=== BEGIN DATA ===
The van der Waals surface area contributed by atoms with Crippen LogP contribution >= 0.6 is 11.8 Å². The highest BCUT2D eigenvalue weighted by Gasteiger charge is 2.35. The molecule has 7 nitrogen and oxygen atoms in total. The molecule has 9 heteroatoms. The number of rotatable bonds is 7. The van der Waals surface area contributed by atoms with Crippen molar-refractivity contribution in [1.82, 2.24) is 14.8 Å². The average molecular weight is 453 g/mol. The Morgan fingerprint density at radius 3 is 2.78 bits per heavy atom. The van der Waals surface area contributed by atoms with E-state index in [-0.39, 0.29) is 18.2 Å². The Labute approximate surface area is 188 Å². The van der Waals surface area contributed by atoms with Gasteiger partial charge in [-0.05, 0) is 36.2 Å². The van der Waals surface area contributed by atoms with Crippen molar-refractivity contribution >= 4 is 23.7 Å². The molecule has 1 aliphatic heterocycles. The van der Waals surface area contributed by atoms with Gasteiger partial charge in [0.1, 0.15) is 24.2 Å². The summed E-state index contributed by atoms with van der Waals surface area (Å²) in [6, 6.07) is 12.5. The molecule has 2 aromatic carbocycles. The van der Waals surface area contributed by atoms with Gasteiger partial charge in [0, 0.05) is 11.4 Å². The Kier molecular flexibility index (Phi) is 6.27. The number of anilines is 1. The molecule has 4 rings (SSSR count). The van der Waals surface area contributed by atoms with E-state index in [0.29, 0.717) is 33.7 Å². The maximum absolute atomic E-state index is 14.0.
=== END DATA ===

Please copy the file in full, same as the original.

The van der Waals surface area contributed by atoms with Crippen LogP contribution >= 0.6 is 11.8 Å². The highest BCUT2D eigenvalue weighted by Gasteiger charge is 2.35. The molecule has 7 nitrogen and oxygen atoms in total. The molecule has 9 heteroatoms. The number of rotatable bonds is 7. The van der Waals surface area contributed by atoms with Crippen molar-refractivity contribution in [1.82, 2.24) is 14.8 Å². The average molecular weight is 453 g/mol. The Morgan fingerprint density at radius 3 is 2.78 bits per heavy atom. The van der Waals surface area contributed by atoms with E-state index in [-0.39, 0.29) is 18.2 Å². The Labute approximate surface area is 188 Å². The van der Waals surface area contributed by atoms with Gasteiger partial charge in [-0.05, 0) is 36.2 Å². The van der Waals surface area contributed by atoms with Crippen molar-refractivity contribution >= 4 is 23.7 Å². The molecule has 1 aliphatic heterocycles. The van der Waals surface area contributed by atoms with Gasteiger partial charge in [0.1, 0.15) is 24.2 Å². The summed E-state index contributed by atoms with van der Waals surface area (Å²) in [6, 6.07) is 12.5. The molecule has 2 aromatic carbocycles. The van der Waals surface area contributed by atoms with Gasteiger partial charge in [0, 0.05) is 11.4 Å². The Kier molecular flexibility index (Phi) is 6.27. The number of anilines is 1. The molecule has 4 rings (SSSR count). The van der Waals surface area contributed by atoms with E-state index in [0.29, 0.717) is 33.7 Å². The maximum absolute atomic E-state index is 14.0.